'Accounts that actively spread misinformation are significantly more likely to be bots,' say Shao and co. 'Social bots play a key role in the spread of fake news.' Shad and co say bots play a particularly significant role in the spread of fake news soon after it is published. What's more, these bots are programmed to direct their tweets at influential users. 'Automated accounts are particularly active in the early spreading phases of viral claims, and tend to target influential users,' say Shao and co."

Australia

Buggy Software Made Us Miss Money Laundering Scam, Says Australian Bank (theregister.co.uk) 57

An anonymous reader shares a report: Australia's Commonwealth Bank has blamed a software update for a money laundering scam that saw criminals send over AU$70m (US$55m) offshore after depositing cash into automatic teller machines. News of the Bank's involvement in the laundering scam broke last week, when Australia's financial intelligence agency AUSTRAC announced that it had found over 53,500 occasions on which the Bank failed to submit reports on transactions over $10,000. All transactions of that value are reportable in Australia, as part of efforts to crimp the black economy, crime and funding of terrorism. The news was not a good look for the Bank (CBA), because most of the cash was deposited into accounts established with fake drivers licences. Worse still is that each failure of this type can attract a fine of AU$18m, leaving CBA open to a sanction that would kill it off. Today the bank has explained the reason for its failure: "a coding error" that saw the ATMs fail to create reports of $10,000+ transactions. The error was introduced in a May 2012 update designed to address other matters, but not repaired until September 2015.
GNOME

GNOME's Text Editor gedit 'No Longer Maintained', Needs New Developers (gnome.org) 239

AmiMoJo brings news about gedit, the default text editor for GNOME: In a post to the gedit mailing list, Sébastien Wilmet states that gedit is no longer maintained and asks "any developer interested to take over the maintenance of gedit?" Just in case you were considering it, he warns "BTW while the gedit core is written in C (with a bit of Objective-C for Mac OS X support), some plugins are written in Vala or Python. If you take over gedit maintenance, you'll need to deal with four programming languages (without counting the build system). The Python code is not compiled, so when doing refactorings in gedit core, good luck to port all the plugins (the Python code is also less "greppable" than C). At least with Vala there is a compiler, even if I would not recommend Vala."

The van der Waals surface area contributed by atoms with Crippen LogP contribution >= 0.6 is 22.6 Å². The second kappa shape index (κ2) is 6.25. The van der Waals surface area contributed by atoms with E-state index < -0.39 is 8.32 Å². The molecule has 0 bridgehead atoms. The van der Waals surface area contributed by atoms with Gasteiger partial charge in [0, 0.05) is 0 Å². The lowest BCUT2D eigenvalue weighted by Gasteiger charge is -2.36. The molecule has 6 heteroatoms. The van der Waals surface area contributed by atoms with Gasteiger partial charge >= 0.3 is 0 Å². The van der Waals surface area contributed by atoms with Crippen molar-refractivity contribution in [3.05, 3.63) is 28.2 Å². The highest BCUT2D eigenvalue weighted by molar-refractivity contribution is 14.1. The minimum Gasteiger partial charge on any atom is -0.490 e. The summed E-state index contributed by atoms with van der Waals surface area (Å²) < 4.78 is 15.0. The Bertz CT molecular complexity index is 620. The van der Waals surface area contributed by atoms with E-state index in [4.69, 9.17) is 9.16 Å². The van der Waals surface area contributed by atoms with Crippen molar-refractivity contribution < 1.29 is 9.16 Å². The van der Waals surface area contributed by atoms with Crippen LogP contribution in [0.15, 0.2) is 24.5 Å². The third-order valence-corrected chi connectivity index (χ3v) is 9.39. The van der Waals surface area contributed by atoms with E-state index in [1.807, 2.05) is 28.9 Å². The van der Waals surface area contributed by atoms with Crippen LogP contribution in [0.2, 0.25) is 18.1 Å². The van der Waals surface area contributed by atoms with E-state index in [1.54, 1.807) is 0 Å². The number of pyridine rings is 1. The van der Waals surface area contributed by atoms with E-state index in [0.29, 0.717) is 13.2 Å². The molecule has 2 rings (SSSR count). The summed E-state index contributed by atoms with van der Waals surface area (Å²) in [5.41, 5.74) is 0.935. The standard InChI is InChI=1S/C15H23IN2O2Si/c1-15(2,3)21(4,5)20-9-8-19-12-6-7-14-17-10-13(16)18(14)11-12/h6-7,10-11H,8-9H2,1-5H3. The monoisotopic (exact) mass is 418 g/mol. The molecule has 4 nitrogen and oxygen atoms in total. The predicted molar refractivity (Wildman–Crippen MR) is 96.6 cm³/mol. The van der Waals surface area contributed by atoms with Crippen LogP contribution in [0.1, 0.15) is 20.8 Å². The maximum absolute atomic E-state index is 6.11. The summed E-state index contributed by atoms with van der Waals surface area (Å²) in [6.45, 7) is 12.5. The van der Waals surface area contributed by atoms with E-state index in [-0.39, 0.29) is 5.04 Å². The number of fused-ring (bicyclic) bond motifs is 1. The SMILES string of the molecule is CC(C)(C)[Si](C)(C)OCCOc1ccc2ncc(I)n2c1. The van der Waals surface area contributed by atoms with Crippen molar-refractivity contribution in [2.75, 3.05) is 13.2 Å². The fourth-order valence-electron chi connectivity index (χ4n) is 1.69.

Sébastien's comments were surrounded by a <rant-on-languages> tag, but they're still crying out for some serious discussion. Any Slashdot readers want to share their own insights on Python, some fond thoughts on gedit, or suggestions for maintaining a great piece of open source software?
Google

Google's Message To Developers: Fix Your App's Performance Issues Else See Them Demoted On Play Store (techcrunch.com) 65

Google today announced it's rolling out a change to its Play Store so that better-performing apps -- meaning those that experience fewer crashes and those that don't drain your smartphone battery -- will be ranked higher than apps with bugs and other performance issues. From a report: The goal with this new ranking algorithm is to ensure that the best apps are being promoted, which in turn leads to increased app usage and engagement, the company says. The impetus for this change came after Google realized that around half of the 1-star reviews on the Google Play Store were about app stability problems. Apps that don't work well frustrate users, who often turn to the reviews to leave a complaint. Over time, a number of bad reviews and low star ratings can impact the app's place in the charts and search results. But if an app is popular enough, a large number of installs can still, to some extent, override its negative reviews and push the app back up into a higher position than it rightly deserves.

Slashdot Top Deals